The global exchange-rate war over the last two decades has seen countries and regions drift from the Bretton Woods System (BWS). The Sino-Centric System from China as a counter to BWS has bred multilateral organizations like: China Development Bank (CDB), Export Import Bank of China (C-EXIM) and Asian Infrastructure and Investment Bank (AIIB). The Renminbi as an alternative reserve currency has emerged to counter the US Dollar and has been the major trade currency of Sino-Centric system. The BRICS states (Brazil, Russia, India, China and South Africa) in effort to have a formidable influence in global trade have instituted the New Development Bank (NDB) to forge and have a bargain in the global – exchange rates. Africa is bound to lose from the exchange rate wars; hitherto it has not formulated a formidable action plan to counter the global exchange rate wars. Afrexim Bank, as a Pan African Bank has to step up its effort in value increase of Africa’s currencies that are weak.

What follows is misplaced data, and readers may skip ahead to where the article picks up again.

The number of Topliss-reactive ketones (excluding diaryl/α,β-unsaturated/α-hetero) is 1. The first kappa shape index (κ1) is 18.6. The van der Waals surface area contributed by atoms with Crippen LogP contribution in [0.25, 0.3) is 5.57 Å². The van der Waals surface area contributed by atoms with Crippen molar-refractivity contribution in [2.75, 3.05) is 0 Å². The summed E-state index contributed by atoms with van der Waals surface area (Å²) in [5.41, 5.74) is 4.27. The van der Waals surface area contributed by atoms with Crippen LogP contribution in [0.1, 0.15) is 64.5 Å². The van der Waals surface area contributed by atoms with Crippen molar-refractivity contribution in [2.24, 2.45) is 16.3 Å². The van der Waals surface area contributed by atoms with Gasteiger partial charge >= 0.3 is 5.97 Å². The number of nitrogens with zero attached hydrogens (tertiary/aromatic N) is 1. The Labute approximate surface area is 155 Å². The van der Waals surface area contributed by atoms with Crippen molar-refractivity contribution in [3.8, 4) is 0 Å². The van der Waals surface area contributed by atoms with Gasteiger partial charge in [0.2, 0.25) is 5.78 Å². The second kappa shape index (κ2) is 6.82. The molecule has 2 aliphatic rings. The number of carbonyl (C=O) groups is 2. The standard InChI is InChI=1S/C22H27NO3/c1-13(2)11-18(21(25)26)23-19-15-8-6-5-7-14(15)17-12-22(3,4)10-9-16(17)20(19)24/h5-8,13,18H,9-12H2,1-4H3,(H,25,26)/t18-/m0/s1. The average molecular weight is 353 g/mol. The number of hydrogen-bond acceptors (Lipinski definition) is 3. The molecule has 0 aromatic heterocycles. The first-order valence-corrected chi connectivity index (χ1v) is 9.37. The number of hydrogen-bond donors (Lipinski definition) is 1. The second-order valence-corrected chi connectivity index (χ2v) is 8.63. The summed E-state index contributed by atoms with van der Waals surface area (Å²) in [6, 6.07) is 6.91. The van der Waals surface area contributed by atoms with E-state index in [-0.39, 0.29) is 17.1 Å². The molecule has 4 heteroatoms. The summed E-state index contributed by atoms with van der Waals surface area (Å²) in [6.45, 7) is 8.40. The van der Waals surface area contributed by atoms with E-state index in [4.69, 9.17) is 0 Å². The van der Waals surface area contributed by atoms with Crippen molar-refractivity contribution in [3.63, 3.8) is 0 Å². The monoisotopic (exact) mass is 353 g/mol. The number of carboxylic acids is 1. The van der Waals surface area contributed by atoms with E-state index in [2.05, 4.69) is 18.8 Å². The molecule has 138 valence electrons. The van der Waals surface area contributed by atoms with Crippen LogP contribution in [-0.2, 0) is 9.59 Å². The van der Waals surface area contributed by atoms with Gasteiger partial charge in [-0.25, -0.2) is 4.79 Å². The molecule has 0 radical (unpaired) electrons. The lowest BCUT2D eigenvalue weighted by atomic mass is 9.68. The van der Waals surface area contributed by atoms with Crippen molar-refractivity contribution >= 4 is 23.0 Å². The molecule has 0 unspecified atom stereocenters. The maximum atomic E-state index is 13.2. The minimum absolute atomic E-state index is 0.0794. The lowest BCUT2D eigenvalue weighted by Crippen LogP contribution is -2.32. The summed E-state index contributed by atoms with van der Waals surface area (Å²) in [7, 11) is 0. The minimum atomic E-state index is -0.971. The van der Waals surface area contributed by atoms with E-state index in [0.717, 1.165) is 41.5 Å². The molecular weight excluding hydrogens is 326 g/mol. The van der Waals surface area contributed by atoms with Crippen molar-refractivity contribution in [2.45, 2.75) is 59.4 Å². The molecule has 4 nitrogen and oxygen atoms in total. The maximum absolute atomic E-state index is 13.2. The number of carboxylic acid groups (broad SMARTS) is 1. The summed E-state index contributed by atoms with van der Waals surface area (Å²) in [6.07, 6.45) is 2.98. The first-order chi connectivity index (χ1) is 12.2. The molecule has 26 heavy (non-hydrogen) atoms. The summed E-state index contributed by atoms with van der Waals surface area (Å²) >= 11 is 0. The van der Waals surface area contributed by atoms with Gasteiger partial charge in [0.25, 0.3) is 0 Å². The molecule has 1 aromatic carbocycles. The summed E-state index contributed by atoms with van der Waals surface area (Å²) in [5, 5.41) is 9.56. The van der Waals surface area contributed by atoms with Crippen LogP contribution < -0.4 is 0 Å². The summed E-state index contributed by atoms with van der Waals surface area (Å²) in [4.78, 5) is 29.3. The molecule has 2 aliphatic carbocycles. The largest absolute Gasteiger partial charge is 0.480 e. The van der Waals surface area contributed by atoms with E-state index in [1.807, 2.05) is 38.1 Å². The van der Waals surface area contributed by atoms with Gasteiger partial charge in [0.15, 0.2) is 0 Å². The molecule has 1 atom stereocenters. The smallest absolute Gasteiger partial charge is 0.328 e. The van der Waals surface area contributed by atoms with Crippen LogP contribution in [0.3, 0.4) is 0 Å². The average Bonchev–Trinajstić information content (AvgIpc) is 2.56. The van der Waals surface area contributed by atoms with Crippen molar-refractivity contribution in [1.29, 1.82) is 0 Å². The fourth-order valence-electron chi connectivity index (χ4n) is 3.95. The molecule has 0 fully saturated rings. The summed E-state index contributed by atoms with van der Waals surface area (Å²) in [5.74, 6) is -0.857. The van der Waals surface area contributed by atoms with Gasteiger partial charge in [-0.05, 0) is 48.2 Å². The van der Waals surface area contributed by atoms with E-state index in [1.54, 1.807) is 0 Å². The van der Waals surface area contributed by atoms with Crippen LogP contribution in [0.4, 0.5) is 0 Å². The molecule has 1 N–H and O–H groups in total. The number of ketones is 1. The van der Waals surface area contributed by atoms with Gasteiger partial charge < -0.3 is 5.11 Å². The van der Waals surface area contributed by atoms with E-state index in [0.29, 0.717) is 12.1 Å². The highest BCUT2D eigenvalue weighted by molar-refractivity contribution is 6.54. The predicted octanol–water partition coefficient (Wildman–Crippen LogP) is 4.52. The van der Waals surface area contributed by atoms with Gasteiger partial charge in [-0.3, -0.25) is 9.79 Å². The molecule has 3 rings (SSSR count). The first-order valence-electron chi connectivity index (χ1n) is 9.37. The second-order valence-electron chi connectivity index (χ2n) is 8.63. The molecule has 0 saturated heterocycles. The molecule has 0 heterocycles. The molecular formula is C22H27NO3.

Conclusively, the global trade wars have distorted the trading pattern of USA, Britain, Iran, China; from the financial markets to commodity trading. Africa as a global participant in trade needs to rethink its trade items with an eye on extractive and agricultural sectors. Africa has unmet potential in the Agricultural sector like increasing local sourcing and formulation of quality standards procedures for Agri-products to access markets like EU and Asia. There is a beacon of hope for Africa, since major global trading blocks and countries seem to have more engagement with Africa, with a lead example of China (Sino-Africa Trade) which has reaped big from the trade, as exemplified by the Chinese fish imports to Kenya which has set a new record. New data compiled by the Kenya State Department of Fisheries shows that the value of fish imported from China increased by 11.8 percent to a historic high of Ksh1.7 billion in 2018.